Getting My TV Kicks on ‘Route 66’
For those willing to sit and watch, the road goes on forever
- By Mike Cox
- Issue: May 2012
- Paul Linse/Corbis
I’ve been getting my kicks lately on “Route 66”—not the old song made famous by Nat King Cole, but the early 1960s television series starring a baby-faced Martin Milner as Tod Stiles and dark-haired George Maharis as Buz Murdock.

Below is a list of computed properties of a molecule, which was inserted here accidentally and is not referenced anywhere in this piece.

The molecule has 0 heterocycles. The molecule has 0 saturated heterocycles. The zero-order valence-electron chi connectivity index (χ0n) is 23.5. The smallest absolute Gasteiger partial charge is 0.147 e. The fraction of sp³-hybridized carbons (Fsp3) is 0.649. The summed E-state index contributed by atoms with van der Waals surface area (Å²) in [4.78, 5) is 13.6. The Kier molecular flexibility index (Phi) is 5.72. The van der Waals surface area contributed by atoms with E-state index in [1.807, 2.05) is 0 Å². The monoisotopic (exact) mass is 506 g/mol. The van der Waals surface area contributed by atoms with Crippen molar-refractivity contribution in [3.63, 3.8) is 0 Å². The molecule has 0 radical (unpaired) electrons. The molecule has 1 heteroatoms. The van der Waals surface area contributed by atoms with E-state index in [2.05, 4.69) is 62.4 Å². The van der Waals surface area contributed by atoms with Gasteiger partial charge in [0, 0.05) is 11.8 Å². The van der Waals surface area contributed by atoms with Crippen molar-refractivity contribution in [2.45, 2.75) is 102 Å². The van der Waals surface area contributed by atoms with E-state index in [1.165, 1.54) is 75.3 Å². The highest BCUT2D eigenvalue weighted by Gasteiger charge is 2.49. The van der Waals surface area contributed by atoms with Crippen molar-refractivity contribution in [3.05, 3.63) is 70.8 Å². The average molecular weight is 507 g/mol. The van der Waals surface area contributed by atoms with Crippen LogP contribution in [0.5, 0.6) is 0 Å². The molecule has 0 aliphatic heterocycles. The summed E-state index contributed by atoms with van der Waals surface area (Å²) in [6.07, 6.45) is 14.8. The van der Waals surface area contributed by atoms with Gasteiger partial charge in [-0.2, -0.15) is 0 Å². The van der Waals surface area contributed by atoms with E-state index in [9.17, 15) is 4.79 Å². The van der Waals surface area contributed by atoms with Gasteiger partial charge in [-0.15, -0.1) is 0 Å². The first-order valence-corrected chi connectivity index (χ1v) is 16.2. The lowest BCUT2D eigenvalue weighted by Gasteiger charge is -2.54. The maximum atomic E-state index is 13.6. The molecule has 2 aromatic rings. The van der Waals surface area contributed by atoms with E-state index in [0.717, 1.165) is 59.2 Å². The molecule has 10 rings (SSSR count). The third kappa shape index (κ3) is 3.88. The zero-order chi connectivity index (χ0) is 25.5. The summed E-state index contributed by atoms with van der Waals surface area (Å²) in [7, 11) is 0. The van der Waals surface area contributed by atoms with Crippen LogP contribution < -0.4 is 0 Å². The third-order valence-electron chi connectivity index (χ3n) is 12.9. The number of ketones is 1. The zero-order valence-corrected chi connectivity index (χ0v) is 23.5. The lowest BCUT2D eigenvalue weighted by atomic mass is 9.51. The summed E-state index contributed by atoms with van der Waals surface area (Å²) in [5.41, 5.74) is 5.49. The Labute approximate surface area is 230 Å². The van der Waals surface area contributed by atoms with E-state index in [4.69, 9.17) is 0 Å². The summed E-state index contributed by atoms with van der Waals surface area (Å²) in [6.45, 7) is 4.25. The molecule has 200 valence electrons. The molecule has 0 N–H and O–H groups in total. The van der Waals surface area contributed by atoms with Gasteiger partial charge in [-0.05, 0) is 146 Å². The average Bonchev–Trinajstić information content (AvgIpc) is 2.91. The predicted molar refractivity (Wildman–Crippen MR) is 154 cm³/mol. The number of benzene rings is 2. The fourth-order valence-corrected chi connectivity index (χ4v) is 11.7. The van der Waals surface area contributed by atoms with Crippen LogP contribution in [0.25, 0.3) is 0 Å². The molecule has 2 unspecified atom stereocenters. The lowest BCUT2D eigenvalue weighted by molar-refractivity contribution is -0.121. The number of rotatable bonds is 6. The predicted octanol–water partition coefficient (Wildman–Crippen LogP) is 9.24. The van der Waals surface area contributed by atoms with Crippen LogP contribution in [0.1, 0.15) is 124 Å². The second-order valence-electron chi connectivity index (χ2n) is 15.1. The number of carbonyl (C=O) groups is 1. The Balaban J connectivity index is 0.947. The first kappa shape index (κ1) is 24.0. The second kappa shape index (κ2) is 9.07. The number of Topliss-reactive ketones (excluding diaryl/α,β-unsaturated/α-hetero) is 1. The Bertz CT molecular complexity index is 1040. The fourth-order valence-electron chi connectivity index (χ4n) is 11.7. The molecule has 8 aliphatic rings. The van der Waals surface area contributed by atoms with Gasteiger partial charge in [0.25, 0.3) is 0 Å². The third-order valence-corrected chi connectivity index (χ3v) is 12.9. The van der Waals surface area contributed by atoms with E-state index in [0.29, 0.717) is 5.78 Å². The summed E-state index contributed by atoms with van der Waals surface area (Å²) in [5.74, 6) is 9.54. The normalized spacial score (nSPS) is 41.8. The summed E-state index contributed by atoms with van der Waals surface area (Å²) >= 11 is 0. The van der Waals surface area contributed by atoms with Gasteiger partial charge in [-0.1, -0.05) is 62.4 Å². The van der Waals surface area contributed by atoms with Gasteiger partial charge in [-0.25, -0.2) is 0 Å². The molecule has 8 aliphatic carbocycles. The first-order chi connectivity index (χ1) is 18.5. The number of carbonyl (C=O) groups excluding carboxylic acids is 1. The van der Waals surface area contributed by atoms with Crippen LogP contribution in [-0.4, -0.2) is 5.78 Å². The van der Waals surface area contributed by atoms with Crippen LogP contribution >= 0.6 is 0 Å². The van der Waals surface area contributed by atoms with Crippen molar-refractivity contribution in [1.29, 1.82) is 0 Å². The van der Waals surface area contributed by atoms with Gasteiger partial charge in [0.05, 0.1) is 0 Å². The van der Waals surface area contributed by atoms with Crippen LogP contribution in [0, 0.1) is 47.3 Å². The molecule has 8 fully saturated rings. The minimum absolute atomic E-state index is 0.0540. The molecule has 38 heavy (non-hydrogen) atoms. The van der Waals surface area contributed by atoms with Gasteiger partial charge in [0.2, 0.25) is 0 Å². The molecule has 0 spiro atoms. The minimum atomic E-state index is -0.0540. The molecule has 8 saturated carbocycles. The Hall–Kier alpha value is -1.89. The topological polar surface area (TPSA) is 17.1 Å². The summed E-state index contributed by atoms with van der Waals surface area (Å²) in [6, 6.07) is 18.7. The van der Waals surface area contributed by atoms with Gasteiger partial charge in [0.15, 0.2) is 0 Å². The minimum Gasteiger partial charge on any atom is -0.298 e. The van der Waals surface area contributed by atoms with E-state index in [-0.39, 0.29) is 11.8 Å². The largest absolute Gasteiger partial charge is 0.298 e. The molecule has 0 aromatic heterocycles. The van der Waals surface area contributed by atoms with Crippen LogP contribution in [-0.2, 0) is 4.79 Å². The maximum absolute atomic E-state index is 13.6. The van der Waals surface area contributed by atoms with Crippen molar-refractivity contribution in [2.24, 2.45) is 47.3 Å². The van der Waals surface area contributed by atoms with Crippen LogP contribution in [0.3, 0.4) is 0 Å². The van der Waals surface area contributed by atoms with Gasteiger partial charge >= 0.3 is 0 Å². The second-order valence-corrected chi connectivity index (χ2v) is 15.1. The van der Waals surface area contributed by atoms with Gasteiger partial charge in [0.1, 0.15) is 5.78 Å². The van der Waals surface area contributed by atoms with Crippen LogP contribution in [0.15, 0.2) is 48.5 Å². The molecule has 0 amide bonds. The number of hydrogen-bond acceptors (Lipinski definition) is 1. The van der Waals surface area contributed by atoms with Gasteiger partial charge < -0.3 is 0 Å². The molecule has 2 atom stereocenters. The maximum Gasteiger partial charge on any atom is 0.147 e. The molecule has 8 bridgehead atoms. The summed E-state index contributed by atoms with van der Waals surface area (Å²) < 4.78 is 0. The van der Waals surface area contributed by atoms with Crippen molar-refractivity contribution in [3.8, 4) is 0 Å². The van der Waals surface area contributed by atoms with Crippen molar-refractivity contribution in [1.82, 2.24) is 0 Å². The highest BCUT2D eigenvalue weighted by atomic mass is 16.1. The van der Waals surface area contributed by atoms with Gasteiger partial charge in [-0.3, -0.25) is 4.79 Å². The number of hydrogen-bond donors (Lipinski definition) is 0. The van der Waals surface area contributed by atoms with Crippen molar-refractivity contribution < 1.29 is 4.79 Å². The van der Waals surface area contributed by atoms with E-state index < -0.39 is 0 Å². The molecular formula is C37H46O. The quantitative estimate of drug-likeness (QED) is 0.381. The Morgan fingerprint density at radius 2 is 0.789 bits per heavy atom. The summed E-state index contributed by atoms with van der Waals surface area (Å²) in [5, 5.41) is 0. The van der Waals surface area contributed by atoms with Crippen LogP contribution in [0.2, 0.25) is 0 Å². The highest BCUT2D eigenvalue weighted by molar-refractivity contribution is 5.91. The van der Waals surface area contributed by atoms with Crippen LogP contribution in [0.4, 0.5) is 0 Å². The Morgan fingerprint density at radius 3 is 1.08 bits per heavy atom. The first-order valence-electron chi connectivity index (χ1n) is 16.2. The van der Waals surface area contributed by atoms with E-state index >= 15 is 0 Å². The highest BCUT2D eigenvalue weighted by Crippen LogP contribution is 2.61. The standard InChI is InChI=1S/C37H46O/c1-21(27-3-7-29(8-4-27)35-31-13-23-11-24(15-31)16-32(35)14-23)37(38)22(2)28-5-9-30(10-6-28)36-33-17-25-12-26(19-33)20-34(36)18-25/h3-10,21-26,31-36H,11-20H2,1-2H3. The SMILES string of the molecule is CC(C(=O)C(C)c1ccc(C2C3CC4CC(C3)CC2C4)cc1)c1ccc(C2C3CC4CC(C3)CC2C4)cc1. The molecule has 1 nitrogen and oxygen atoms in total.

To pop-hit theme music composed by Nelson Riddle, the two young, handsome guys traveled the country in a Corvette convertible, looking for work, girls and themselves. They found all that, plus adventure. Aired weekly on CBS from 1960 through 1964, the show captured in artfully shot black-and-white footage a pre-homogenized America. From a modern perspective, the series is a time capsule of the nation’s culture and philosophy on the eve of the civil rights movement, the Vietnam War and the social upheaval of the latter half of the decade. And 12 of the shows were shot in Texas, though none were along Route 66—U.S. Highway 66, which opened in 1926, connecting Chicago to Los Angeles with hundreds of miles of road winding through eight states.